“It’s night and day,” quarterback Marc Bulger said. “I know we got our butts kicked a lot this year but like coach Haslett said ‘It’s never been the effort.’ Last year, you could maybe question the heart but the guys that were out there today did everything they could to win this one. We could play good for halves but I think in this league when teams are better than you it shows. We need to maybe upgrade a little bit and get better and be able to play four quarters.”

Early in the fourth quarter, it seemed the Rams had indeed put themselves in position to pull off the upset and were on the verge of putting together a full four quarters that would end with a victory.

Running back Steven Jackson, who matched Turner yard for yard in terms of total yards (he had 215 from scrimmage) scored a 2-yard touchdown with 13:23 to go in the game, tying it at 24.

On the first play of Atlanta’s possession, Turner broke off a 70-yard run up the middle. It appeared Turner was about to score a 74-yard touchdown but, in the play that best exemplifies the Rams’ non stop effort, cornerback Ron Bartell chased him down from out of nowhere and forced a fumble into the end zone.

Bartell recovered and after a lengthy review, the play stood. It was the type of play that can change a game and left Falcons’ fans booing for most of the final quarter.

“Honestly, I knew once they ruled it on the field that it was a fumble, that it was doubtful they’d change it because I knew it was tough to overturn,” Bartell said. “I felt the ball coming loose. I thought it was a good call.”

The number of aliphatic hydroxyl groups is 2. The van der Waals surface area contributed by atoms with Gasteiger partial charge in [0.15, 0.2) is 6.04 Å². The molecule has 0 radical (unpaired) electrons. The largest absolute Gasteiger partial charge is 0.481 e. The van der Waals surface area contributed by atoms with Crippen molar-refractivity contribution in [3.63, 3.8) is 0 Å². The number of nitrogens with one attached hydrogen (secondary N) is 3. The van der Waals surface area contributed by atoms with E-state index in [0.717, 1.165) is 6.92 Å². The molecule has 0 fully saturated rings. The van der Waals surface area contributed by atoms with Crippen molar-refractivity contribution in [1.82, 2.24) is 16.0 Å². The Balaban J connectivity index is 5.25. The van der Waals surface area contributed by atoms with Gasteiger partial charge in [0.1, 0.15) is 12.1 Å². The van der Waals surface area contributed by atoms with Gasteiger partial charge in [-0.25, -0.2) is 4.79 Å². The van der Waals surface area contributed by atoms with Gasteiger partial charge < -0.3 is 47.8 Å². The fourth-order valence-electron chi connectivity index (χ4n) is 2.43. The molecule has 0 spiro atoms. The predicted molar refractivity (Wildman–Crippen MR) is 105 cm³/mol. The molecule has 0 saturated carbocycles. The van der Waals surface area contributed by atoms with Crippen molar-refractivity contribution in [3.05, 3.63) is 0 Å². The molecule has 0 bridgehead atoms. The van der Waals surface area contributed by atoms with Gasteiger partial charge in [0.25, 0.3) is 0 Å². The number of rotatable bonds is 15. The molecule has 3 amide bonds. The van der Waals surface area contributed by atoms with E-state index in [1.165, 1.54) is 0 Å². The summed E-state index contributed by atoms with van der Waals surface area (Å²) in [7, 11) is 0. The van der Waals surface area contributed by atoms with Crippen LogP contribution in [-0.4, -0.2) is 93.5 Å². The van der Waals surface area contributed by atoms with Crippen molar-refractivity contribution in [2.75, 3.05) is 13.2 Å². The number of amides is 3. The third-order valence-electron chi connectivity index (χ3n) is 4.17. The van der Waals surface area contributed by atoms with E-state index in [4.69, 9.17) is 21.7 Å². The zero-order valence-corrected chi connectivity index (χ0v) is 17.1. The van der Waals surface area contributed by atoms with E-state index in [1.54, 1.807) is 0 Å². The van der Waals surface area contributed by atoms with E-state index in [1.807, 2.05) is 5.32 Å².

After trading punts, Wade came up with his interception to set up Josh Brown’s 27-yard field goal to make it 27-24 Rams.

Even after Atlanta scored the go ahead touchdown, the Rams once again were in position to put together a game winning drive.
In four of the team’s final five games, the Rams have lost by a total of 12 points. In three of those games, the offense had the ball at the end with a chance to win.

This time, the Rams moved quickly into Atlanta territory. Facing a second-and-2 at Atlanta’s 29 with two minutes to go, Bulger dropped back to pass.

The Rams held extra blockers back as receivers Torry Holt and Donnie Avery ran a two-man route. Unfortunately for the Rams, the Falcons had the right coverage on, doubling the pair. With his checkdown covered, Bulger didn’t get rid of the ball as Chauncey Davis sacked him for an 8-yard loss.

Bulger threw two incompletions on the next two plays and Atlanta was able to run out the clock for a win.

It was yet another case of close but no cigar for a team that has been in position to win in each of the past three weeks.

As Haslett put it, the Rams must still learn how to win games late.

“Winning is a habit, losing is a habit,” guard Adam Goldberg said. “(That’s) a rough misquote of Vince Lombardi, but it’s so true. You get in a habit of winning, you get things rolling and you end up falling into wins. Unfortunately, we have been falling into losses.”

The silver lining for the Rams, on a day where the Georgia Dome was rocking for the playoff-bound Falcons, was that they were within a play or two of winning.

And no matter what comes of this offseason, the Rams hope, whether they are around or not, that an effort like Sunday’s can be the foundation for a better future.